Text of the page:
‘Little bit of money’ brings lots of laughter for Govana

December 11, 2020

With his July single, 'Likkle Bit A Money', being used in the last general election, dancehall deejay Govana was not surprised it found its way to the Houses of Parliament.

A clip of Local Government Minister Desmond McKenzie reading from a flyer which was promoting an illegal dance, during his address to the house on Tuesday, has since gone viral.

"Shut Yuh Mouth Wid Yuh Likkle Bit A Money. That is the name of it, Madam Speaker," McKenzie said, eliciting laughter from those in the House. Not surprisingly, the deejay reposted the clip to his social media account, along with a cheeky caption. "Sorry Madam Speaker, a suh Govi music do people. I influence the culture. #Undefeated."

I wasn't surprised

In an interview with THE WEEKEND STAR Govana said when he watched the video, he had a good laugh. "I found joy in it. It was hilarious. But I wasn't surprised, because I know that 'little bit of money' was the talk for 2020. It was like the slang for 2020. It was used so much in the general elections. I heard it in the debate when Minister Nigel Clarke used it. I definitely had a laugh about it," the Convo artiste said.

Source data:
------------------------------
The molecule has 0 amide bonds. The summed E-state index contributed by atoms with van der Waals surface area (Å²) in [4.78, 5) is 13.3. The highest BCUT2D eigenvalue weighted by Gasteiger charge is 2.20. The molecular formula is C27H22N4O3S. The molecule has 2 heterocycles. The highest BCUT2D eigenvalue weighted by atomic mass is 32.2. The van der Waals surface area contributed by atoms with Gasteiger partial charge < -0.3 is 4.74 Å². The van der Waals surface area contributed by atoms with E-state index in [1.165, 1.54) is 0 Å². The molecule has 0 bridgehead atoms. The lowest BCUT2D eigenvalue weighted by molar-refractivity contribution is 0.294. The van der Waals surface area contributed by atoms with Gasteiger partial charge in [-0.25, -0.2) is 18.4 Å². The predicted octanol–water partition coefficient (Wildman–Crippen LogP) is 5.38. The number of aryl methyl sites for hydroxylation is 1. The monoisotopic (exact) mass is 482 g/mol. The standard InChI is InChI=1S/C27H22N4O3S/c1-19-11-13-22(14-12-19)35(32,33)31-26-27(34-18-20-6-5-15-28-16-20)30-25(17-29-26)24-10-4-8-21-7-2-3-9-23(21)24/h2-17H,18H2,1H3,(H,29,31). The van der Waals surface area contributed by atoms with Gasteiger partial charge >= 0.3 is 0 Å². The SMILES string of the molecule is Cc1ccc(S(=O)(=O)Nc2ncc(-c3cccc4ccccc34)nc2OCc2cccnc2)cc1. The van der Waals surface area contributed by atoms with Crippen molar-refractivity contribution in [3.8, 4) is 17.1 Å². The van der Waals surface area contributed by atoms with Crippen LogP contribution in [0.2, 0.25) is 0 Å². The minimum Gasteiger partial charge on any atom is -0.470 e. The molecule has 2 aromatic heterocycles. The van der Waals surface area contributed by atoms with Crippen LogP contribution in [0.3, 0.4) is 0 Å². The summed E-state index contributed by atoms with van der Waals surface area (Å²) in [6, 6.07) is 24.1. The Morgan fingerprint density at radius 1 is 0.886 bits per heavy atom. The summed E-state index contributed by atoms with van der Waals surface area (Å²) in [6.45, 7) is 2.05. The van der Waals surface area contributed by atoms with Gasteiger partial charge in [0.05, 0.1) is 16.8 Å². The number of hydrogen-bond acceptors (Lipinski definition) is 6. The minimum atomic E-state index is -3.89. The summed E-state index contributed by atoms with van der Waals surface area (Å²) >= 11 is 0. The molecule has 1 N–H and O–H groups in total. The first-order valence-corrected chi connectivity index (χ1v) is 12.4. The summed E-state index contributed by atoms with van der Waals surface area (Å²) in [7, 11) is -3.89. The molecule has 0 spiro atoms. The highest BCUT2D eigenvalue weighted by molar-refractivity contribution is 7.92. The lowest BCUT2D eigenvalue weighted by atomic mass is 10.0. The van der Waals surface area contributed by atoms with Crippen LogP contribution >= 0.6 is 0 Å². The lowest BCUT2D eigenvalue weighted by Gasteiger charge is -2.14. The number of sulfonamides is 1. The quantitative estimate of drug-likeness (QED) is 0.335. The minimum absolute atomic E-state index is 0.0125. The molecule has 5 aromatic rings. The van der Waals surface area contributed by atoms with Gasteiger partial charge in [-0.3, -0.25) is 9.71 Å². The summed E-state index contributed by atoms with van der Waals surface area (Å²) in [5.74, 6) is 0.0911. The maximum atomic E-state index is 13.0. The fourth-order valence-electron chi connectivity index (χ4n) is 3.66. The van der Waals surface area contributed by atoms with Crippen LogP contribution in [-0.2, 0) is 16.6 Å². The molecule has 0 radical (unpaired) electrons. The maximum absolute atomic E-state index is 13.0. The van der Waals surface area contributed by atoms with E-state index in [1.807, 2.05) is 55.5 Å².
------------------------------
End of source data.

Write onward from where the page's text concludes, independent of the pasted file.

But he agreed that the hosting of illegal parties is no laughing matter. "I think it's best to just follow the laws and the protocols put in place by the Government because it is in the best interest of the people of Jamaica," Govana stated.

"I know that the restriction is a bit dampening on the spirit, but let's just get over this COVID season. Wear your mask, sanitise and social distance."

Govana, who says that this Christmas will be spent with immediate family only, urged people to simply celebrate the fact that we have life.

"I have friends who have had COVID, so I know it's real, so for this year just hold a vibe. We can have our own restricted 'pars' confined within the limits that the Government set which is 15 persons and six feet apart. Even if you seem healthy and you don't have underlying conditions, remember, we all have parents, and we have friends who we don't even know have underlying conditions. So we can't be selfish. We need to think about the people around us and let us all have a Merry Christmas within our own very small groups," he said.

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